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cording to the strict import of this word, false things cannot be known (intelligi); yet these things can assuredly be conceived of in the same manner as the fool has conceived that God is not. I know assuredly that I exist; yet I know, nevertheless, that I am able not to exist; and I know too beyond all doubt that this Supreme Being, which is God, both exists and is unable not to exist; yet does this prevent me from conceiving that he does not exist? I know not indeed that I am able to conceive that I do not exist, so long as I certainly know that I do exist; but if I am able, why may I not conceive the same of anything else of whose existence I am equally assured? If I am not able, then God is not the only Being of whom it may be said that I cannot conceive that he is not.

The other things described in this little book with so much truth, clearness and splendor, are so useful, and so fragrant with the odor of pious and holy feeling, that they ought not to be undervalued on account of those things, which in the beginning are advanced with good intention indeed, but with less strength of argument. While the latter require to be confirmed by a more rigorous logic, the whole should be received with great respect and veneration.

II. THE APOLOGY OF ANSELM IN REPLY TO GAUNILON RESPONDING IN BEHALF OF THE FOOL.

Preface.

Since it is not the fool, against whom I reasoned in the Proslogion, who here attacks my argument, but a Catholic, and no fool either, speaking in behalf of the fool, it is sufficient for me to reply to the Catholic.

CHAPTER I. The reasoning of the objection refuted in general, and that than which a greater cannot be conceived shown to exist in reality.

You maintain

- whosoever you are who say that the fool may re

ply in these terms - that there exists not in the intelligence anything than which a greater cannot be conceived, except as to the mere sound of the words, and except in such a manner that it cannot even in thought be represented under the form of any existing reality; and that it no more follows that this greatest conceivable being, to which I allude, has any real existence, from the mere fact that it is in the intelligence, than it follows that the lost island exists in reality from the fact that he who hears it described in words has no doubt that it

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is in his intelligence. But I reply, that if this greatest conceivable being is neither understood nor conceived; if it exists neither in the intelligence nor in the thought, then surely God is not the greatest conceivable Being, or he is neither understood nor conceived, and exists neither in the intelligence nor the thought. But for the falseness of this conclusion I have an unanswerable argument in your own faith and conscience. Therefore we both truly understand and conceive we have in the intelligence and the thought, a being than which a greater cannot be conceived. Hence the premises from which you endeavor to prove the contrary are not true, or the conclusions which you think you logically draw from them are false. You suppose that from the mere fact that the greatest conceivable being is understood, it does not follow that it is in the intelligence, and if it is in the intelligence it does not follow that it exists in reality. Certainly, I reply, if it can even be conceived to be, it of necessity is. For the greatest conceivable being can only be conceived to exist without a beginning; but whatever can be conceived to exist, and yet does not exist, can be conceived to exist only through a beginning. Therefore the greatest conceivable being cannot be conceived to be, and yet not be. Therefore if it can be conceived to be, it is of necessity. Again, if it is even possible to form a conception of this being, it necessarily exists. For no one who doubts or denies that there is anything than which a greater cannot be conceived, will doubt or deny that if it did exist it would be unable either in fact or in our conception not to exist, for otherwise it would not be that, than which a greater cannot be conceived; but whatever can be conceived and yet is not, if it should hereafter exist would be able both in fact and in our intelligence not to exist. Wherefore if it is even possible to conceive of the being in question, it is impossible for it not to exist. But let us suppose that this being does not exist, even if it can be conceived; then, whatsoever can be conceived and yet is not, should it hereafter exist, would not be the greatest being conceivable. If therefore this greatest conceivable should hereafter exist, it would not be the greatest conceivable; which is supremely absurd. It is false, therefore, that this greatest conceivable being does not exist, if it is possible even to form a conception of it; much more so if it is possible for it to be understood, and to exist in the intelligence. I will farther add that without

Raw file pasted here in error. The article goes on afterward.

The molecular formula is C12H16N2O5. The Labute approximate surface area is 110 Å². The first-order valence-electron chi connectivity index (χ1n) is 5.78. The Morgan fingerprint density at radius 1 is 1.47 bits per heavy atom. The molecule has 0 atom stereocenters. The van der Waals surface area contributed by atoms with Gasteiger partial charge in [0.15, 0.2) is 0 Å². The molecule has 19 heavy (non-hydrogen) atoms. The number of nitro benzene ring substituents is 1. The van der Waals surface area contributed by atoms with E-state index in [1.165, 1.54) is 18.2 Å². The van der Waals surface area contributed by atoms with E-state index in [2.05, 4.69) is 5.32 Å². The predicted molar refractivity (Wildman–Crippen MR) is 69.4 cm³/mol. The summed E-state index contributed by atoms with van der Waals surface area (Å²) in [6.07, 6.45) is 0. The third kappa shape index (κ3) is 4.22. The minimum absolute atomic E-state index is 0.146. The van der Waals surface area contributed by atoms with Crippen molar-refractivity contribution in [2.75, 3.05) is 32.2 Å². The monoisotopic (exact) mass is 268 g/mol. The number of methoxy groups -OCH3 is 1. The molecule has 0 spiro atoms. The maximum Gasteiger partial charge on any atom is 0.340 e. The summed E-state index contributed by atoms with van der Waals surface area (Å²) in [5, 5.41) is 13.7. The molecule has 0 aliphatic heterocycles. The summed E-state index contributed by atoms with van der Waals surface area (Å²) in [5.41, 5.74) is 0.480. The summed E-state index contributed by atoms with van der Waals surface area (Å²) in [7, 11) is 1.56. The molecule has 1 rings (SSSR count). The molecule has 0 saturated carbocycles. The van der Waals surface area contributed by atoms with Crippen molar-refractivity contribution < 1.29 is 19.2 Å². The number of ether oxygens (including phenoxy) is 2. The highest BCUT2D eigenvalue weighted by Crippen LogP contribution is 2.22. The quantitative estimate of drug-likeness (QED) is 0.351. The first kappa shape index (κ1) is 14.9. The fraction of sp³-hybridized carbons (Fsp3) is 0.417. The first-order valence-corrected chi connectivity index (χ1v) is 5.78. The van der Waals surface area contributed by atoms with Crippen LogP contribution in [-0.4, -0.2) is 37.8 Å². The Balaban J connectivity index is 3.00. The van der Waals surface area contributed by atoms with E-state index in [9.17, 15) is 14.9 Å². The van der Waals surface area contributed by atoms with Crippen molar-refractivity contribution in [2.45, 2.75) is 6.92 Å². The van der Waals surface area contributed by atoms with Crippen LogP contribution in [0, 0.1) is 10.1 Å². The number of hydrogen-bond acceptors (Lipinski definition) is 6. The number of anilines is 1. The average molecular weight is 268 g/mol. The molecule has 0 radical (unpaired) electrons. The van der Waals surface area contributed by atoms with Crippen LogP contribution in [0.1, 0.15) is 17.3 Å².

1 Gaunilon's view is that from the mere fact that this being is understood, in the sense of understanding the words by which it is announced, it does not follow that it is in the intelligence, in the sense of being fully and perfectly comprehended.

doubt what does not exist in some place or at some time, even if it exist in some other place or at some other time, may yet be conceived to exist in no place or at no time, in the same way that it does not exist at any other particular place or time. For that which yesterday was not, and to-day is, may be conceived never to have been, just as it is known not to have been yesterday; and what here is not but elsewhere is, may be conceived to be in no place, just as it is not here. In like manner that of which each part does not exist at the same time and in the same place with all its other parts, may, with all its parts and therefore as a whole, be conceived to exist never and nowhere. For, although time is said to be always and the universe everywhere; yet the whole of time does not exist at each moment, nor does the universe as a whole exist in every place; and as each part of time does not exist at the same moment with all its other parts, so all the parts of time may be conceived as never existing; and as each part of the universe does not exist in the same place with all its other parts, so all parts of the universe may be conceived as existing nowhere; also, whatever is composed of parts, may in thought be decomposed and conceived as not existing. Wherefore, everything which does not exist as a whole at every particular time or place, even if it exist, may be conceived not to exist; but the greatest conceivable being, if it exist, cannot be conceived not to exist; otherwise, if it exist it is not the greatest being conceivable; which is a contradiction. There is, therefore, no time or place when, or in which, this being does not exist as a whole; but as a whole it exists everywhere and always. Do you question in any degree whether it is possible for a being of which such things are predicated to be conceived or understood; to exist in the thought or in the intelligence? For if this being cannot be conceived, these things cannot be predicated of it. But if you say it is not understood and it does not exist in the intelligence, because it is not fully and perfectly understood, you may as well say that he who is unable to look upon the bright effulgence of the sun does not see the light of day, which is nothing but the light of the sun. Unquestionably this greatest conceivable being is, so far at least, understood and in the intelligence, that these things can be predicated of it.